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Wielding Instruments Like Weapons, a Marching Band Sweeps Through Mexico City

July 27, 2017

For more than two years, artist Erick Meyenberg worked with members of a Mexico City high school marching band to produce a performance that would sweep through some of the city’s most politically charged public sites. The result, The wheel bears no resemblance to a leg, is documented in an ominous 16-minute video, slickly edited to reflect on modern Mexican society as a machine powered by the mechanisms of the state.

Produced during a residency at inSite/Casa Gallina, the film is the centerpiece of Meyenberg’s eponymous solo exhibition currently on view at Americas Society’s Visual Arts Gallery, curated by Gabriela Rangel and Lucía Sanromán. Its name references a section of the prologue to Guillaume Apollinaire’s 1903 surrealist play, Les mamelles de Tirésias (The Breasts of Tiresais), which occurs in an imaginary city ruined by war. Also on view are archival materials that were part of the project’s making as well as the band director’s painted trumpet and helmet, perched beneath a mural of a Paris map inspired by an illustration from the 1919 publication La Fin du monde, filmée par l’ange de N.-D. At the exhibition’s entrance, four flags Meyenberg designed bow to each other, each inspired by Francis Picabia and pointedly featuring cogs.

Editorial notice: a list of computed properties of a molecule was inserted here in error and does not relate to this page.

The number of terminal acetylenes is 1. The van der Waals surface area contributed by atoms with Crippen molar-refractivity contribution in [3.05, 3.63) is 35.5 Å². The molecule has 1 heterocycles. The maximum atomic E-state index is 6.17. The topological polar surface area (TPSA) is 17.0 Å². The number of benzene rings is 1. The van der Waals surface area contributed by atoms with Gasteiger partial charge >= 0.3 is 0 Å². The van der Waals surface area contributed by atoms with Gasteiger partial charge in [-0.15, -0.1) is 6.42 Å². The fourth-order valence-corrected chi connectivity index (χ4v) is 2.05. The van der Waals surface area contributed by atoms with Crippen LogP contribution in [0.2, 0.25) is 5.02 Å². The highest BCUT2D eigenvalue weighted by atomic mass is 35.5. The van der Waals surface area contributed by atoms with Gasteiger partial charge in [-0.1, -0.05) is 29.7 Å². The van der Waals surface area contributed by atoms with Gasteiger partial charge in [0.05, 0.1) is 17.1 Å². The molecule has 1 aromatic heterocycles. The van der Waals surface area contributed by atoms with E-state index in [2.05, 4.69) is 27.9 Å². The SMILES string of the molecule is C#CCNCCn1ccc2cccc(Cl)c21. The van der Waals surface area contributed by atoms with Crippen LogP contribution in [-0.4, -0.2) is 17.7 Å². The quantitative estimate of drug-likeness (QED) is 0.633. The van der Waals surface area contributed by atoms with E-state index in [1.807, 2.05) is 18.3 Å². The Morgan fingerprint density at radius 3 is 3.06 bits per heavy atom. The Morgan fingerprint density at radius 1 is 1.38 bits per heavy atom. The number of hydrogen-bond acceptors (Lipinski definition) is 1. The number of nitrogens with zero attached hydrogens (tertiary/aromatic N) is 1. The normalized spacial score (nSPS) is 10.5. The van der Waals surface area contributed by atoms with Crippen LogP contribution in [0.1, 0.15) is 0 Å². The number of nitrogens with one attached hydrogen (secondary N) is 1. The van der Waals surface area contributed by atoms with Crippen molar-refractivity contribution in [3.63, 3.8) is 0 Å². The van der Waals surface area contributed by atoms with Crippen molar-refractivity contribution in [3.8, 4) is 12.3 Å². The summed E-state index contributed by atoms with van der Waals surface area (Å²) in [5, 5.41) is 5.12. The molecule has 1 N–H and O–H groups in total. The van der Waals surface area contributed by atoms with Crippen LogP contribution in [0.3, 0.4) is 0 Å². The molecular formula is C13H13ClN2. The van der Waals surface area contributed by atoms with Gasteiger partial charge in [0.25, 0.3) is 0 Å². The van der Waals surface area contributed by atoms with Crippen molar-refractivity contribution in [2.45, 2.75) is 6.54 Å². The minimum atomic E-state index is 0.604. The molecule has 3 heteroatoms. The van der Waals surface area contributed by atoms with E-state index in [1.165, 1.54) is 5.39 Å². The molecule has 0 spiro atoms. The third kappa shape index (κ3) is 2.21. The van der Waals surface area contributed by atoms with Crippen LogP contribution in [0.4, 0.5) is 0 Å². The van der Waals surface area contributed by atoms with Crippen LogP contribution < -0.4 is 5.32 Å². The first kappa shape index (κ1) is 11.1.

But it’s the video that’s the most arresting, unfolding on three hanging screens that surround the viewer in a triangle-like pen. In it, the marching band, Banda de Guerra Lobos, performs in front of the towering Monumento a la Revolución, which commemorates the Mexican Revolution; its members toot horns on the the Plasa de Tlatelolco, which witnessed the 1968 massacre of hundreds of striking students by military and police; the group rides escalators and swarms the balconies of large Forum Buenavista shopping center, a shiny product of a capitalist machine. As they march — with the camera focusing on individuals’ deliberate strides and precisely choreographed about-faces and hand gestures — orchestral sounds play out of sync with the footage, swelling from the hushed chaos of instruments tuning to a sharp, baroque composition that steadily crescendos...

Read the full review here.